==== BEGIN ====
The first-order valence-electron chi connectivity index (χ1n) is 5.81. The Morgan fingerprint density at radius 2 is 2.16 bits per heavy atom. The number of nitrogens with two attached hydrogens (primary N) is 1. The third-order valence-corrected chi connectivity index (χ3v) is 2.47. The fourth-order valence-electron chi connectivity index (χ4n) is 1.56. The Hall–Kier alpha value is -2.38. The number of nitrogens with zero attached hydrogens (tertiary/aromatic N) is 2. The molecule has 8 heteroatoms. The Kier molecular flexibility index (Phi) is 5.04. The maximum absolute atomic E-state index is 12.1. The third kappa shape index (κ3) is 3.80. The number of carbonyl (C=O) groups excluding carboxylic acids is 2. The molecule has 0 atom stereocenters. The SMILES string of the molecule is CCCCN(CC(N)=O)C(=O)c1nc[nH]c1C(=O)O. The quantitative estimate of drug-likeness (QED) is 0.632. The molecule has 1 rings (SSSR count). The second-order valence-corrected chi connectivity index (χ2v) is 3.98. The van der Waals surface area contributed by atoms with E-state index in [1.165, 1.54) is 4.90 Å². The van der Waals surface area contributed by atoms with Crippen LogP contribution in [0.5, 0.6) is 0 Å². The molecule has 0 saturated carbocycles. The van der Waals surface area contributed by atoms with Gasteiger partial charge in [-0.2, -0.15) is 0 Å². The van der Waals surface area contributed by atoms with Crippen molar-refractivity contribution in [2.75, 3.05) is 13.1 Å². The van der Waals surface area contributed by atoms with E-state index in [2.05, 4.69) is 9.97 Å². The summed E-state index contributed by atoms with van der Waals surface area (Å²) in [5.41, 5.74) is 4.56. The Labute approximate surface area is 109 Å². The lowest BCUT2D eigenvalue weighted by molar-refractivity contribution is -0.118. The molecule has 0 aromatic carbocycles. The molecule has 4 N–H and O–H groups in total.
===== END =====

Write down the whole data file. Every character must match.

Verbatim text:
The first-order valence-electron chi connectivity index (χ1n) is 5.81. The Morgan fingerprint density at radius 2 is 2.16 bits per heavy atom. The number of nitrogens with two attached hydrogens (primary N) is 1. The third-order valence-corrected chi connectivity index (χ3v) is 2.47. The fourth-order valence-electron chi connectivity index (χ4n) is 1.56. The Hall–Kier alpha value is -2.38. The number of nitrogens with zero attached hydrogens (tertiary/aromatic N) is 2. The molecule has 8 heteroatoms. The Kier molecular flexibility index (Phi) is 5.04. The maximum absolute atomic E-state index is 12.1. The third kappa shape index (κ3) is 3.80. The number of carbonyl (C=O) groups excluding carboxylic acids is 2. The molecule has 0 atom stereocenters. The SMILES string of the molecule is CCCCN(CC(N)=O)C(=O)c1nc[nH]c1C(=O)O. The quantitative estimate of drug-likeness (QED) is 0.632. The molecule has 1 rings (SSSR count). The second-order valence-corrected chi connectivity index (χ2v) is 3.98. The van der Waals surface area contributed by atoms with E-state index in [1.165, 1.54) is 4.90 Å². The van der Waals surface area contributed by atoms with Crippen LogP contribution in [0.5, 0.6) is 0 Å². The molecule has 0 saturated carbocycles. The van der Waals surface area contributed by atoms with Gasteiger partial charge in [-0.2, -0.15) is 0 Å². The van der Waals surface area contributed by atoms with Crippen molar-refractivity contribution in [2.75, 3.05) is 13.1 Å². The van der Waals surface area contributed by atoms with E-state index in [2.05, 4.69) is 9.97 Å². The summed E-state index contributed by atoms with van der Waals surface area (Å²) in [5.41, 5.74) is 4.56. The Labute approximate surface area is 109 Å². The lowest BCUT2D eigenvalue weighted by molar-refractivity contribution is -0.118. The molecule has 0 aromatic carbocycles. The molecule has 4 N–H and O–H groups in total.